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Wednesday, 10 March 2021

Performing dogs and molecular roulette

Performing dogs

 
Performing dogs take nerve-settling beta-blockers. Habj
How do we make new chemicals?

It was a question James Black asked himself in 1964 (or perhaps a bit before then), when he developed a new approach to molecular synthesis, and thus discovered propranolol hydrochloride – the compound that won him the 1988 Nobel Prize for Medicine.

An unexciting-looking chemical, it’s just two fused benzene rings and a side arm, but it’s been used to alter mood, easing aggression, phobias, and improving the social skills of people on the autism spectrum. It is used to treat PTSD, and commonly to ease performance anxiety amongst musicians and performing dogs.


Molecular roulette

 
Until the James Black episode, chemists approach drug synthesis like molecular roulette. They just made things. They heated stuff and mixed stuff and just generally hoped they would make something new. Then they would test it to see what it did and whether they could think of a use for it to pay for all their costly experiments. They worked secretly and didn’t collaborate, so many were repeating the work of others. In fact, it didn’t seem like chemistry had come very far since the days of alchemy at all!

James Black’s novel approach was targeted synthesis. Instead of playing lab messabouts, he studied the body and the molecules that worked in it, and tried to make similar looking ones in the lab. Propranolol hydrochloride, indeed, was designed to look a bit like adrenalin, allowing it to competitively bind to the adrenalin receptor, blocking it.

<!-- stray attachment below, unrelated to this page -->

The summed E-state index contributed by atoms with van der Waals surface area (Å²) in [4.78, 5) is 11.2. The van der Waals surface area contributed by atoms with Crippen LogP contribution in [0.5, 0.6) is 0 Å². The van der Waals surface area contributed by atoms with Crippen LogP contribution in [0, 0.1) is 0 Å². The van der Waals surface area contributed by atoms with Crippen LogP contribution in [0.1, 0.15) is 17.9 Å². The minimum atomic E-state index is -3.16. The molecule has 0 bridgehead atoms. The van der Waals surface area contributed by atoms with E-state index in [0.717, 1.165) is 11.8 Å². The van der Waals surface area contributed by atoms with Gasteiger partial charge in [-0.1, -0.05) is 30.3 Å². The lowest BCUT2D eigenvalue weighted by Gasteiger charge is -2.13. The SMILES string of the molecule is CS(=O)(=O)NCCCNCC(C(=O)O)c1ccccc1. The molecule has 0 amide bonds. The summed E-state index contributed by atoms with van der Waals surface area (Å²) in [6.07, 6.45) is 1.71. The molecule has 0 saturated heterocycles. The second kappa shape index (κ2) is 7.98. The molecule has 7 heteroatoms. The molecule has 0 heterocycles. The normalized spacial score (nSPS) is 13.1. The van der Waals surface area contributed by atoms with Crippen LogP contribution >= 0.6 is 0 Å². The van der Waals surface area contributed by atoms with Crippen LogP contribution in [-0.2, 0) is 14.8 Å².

The transition to targeted design made chemistry much more successful and profitable. Since, scientists have even improved on propranolol hydrochloride, which is non-selective, making selective beta-blockers that only bind to particular receptors, along with other, unrelated targeted drugs.

But is it enough?

Before James Black, chemists played molecular roulette. Ralf Roletschek via Wikipedia Commons.

There is still a lot of trial and error involved, and it’s expensive to make things. Nowadays, chemists are exploring new ways of designing syntheses based on computer simulations. A great example is protein folding. By simulating how these processes work, they can come up with good targets, narrowing down the range of possible products, and increasing their chances of making something that works. But they still don’t know. It remains guesswork, and computers are only so good. Many, indeed, require vast amounts of processing power to simulate the behaviour of molecules in the body, and the number of ways proteins can fold is in fact so vast that the computers grind to a halt trying to work through all the possibilities. This just goes to show how many possibilities are out there for organic chemistry – astounding given it is the science of how only a very small number of elements can bond together!

Scientists are looking for other ways to narrow down the possibilities before computer modelling. Solvent interactions, intermolecular forces and surface interactions also play their part, and we are still working on how to model these.

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